Thought Leadership

You Can’t Afford to Ignore the Rise of Programmatic Audio

June 14, 2018
By Nina Harvey, Head of Audio, Rubicon Project

The rise of digital audio — both as a medium, and as an ad opportunity — is a trend that is impossible to ignore.

The proliferation of devices and changing habits of consumers globally means people are increasingly streaming music and podcasts to their phones and other connected devices.

This upsurge creates unique ad opportunities — but let’s put that into context.

Industry analysts put global monthly listenership across leading apps like Spotify and iHeartRadio at somewhere between 600 and 900 million. A recent XAPP Media report estimates that of the 1 billion streaming listeners globally, nearly nine out of ten choose ad-supported channels. The same research showed that in the U.S. alone, ad-supported revenue for internet radio doubled between the years of 2014-2017 (reaching $4 billion)!

For us here at Rubicon Project, we have also seen investments in programmatic audio increase, powered by a proliferation of private deals across the suite of sellers available through our exchange.

Quality supply from audio providers such as Spotify, SoundCloud and TargetSpot means that global brands and agencies are consistently booking deals. Pre- and mid-roll audio campaigns across 15- and 30-second slots are able to meet both brand and performance goals, while reaching a highly-engaged, captive audience.

“Audio is increasingly a part of consumers’ everyday experiences, especially with the rise of mobile and connected speakers,” said Chris Blackburn, Head of Global Sales & Partnerships at SoundCloud. “We’re excited to bring brands the opportunity to connect with SoundCloud’s unique audience, and partnering with Rubicon Project has been incredibly impactful in these efforts. Working with their quality support team helps us to easily tap into their premium orders solution for digital audio buys.”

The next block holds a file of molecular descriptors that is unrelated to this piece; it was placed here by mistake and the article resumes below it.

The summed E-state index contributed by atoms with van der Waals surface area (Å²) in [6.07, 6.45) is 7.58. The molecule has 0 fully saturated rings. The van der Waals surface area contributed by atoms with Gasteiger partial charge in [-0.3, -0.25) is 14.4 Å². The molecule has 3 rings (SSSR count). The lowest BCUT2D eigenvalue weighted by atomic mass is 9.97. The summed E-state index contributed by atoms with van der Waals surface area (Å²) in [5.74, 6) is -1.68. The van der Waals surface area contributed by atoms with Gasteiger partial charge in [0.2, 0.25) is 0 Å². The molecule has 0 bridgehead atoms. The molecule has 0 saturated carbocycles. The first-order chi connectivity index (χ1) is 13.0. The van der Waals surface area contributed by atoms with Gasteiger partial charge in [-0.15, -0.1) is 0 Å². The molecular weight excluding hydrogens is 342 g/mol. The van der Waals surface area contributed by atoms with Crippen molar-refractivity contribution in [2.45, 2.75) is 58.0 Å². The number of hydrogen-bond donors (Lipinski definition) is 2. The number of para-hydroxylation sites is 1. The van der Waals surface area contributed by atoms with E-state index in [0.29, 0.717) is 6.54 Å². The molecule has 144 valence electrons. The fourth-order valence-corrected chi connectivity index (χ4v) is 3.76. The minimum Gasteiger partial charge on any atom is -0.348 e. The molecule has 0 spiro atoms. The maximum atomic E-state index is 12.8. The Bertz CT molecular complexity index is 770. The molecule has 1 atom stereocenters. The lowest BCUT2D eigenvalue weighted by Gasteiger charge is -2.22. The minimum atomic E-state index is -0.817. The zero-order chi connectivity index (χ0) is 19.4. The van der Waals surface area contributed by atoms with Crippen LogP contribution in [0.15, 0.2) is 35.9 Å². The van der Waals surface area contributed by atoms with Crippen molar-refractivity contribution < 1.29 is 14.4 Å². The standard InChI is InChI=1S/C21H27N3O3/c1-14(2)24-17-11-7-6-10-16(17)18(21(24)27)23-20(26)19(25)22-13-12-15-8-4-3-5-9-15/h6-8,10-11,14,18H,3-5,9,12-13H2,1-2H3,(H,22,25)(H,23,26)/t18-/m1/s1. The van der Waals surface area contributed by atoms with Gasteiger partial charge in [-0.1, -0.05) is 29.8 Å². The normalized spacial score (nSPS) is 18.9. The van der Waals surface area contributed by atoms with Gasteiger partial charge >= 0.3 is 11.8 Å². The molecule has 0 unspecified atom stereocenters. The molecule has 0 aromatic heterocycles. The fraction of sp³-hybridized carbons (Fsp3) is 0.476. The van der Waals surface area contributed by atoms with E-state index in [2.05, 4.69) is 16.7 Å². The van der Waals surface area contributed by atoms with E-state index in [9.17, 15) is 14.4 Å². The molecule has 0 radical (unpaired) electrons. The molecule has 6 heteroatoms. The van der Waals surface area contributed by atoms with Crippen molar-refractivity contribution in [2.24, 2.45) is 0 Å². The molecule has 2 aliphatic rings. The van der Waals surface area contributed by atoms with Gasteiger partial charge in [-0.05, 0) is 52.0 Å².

Future challenges (and opportunities)

Globally, there’s a growing hunger for programmatic access to an even more diverse and scalable audience of listeners — good news for publishers and media companies with audio inventory.

Yet amidst all the excitement, it is important to recognise that audio is still an emerging format within the programmatic ecosystem.

Standardisation is a challenge, as there are currently two primary methods for delivering programmatic audio creative:  DAAST and VAST. While Rubicon Project executes our audio activity through a combination of VAST and private deals, some providers and publishers are still using the DAAST standard.

Industry trade groups like the IAB are working to streamline standardisation and ensure that advertisers can measure audio campaign effectiveness. For example, the IAB is sunsetting support for DAAST, and currently moving forward with ratification of the new VAST 4.1 protocol. This will enable audio to be transacted across a single standard template. VAST 4.1 adoption will also enable more audio inventory to move into the  open marketplace, with the additional liquidity providing new opportunities for buying and selling audio at scale.

Audio is the universal language

The programmatic audio opportunity is also one that’s truly global, with performance in markets like EMEA and Australia adding even more reasons for this positive outlook.

Across Europe, there is a massive shift away from analogue radio broadcasting (think of this as a standard “FM” signal), to digital audio broadcasting, or DAB.

In the UK, the DAB listening audience is forecast to top the 50 percent mark this year, which will ultimately trigger an end to support for analog AM/FM radio, following Norway’s region-by-region shutdown of analog radio that began last year. These changes are giving rise to further digital audio opportunities — and a ripe audience — for buyers.

Additionally in Australia, the IAB Australia reported that media buyers were increasingly “splitting their investments between traditional radio spot buys and newer technology-driven approaches involving programmatic.”

All of this opportunity exists and we haven’t even talked about smart speakers, cars and other connected devices as programmatic audio channels!

Comscore predicts that by 2020, roughly half of all searches will be voice-activated, a nod to the growth potential of voice connected speakers as channels for brands to provide value with info about the products and services consumers may be searching for.

The age old complaint around the “lack of creativity” in programmatic is ripe for the smashing as the audio revolution continues, as it seems like video hasn’t killed the radio star yet… or ever! Tune in to the next edition of our audio series to hear more.

For more information about programmatic audio here at Rubicon Project, please reach out to your account director or email us at We would love to hear from you.

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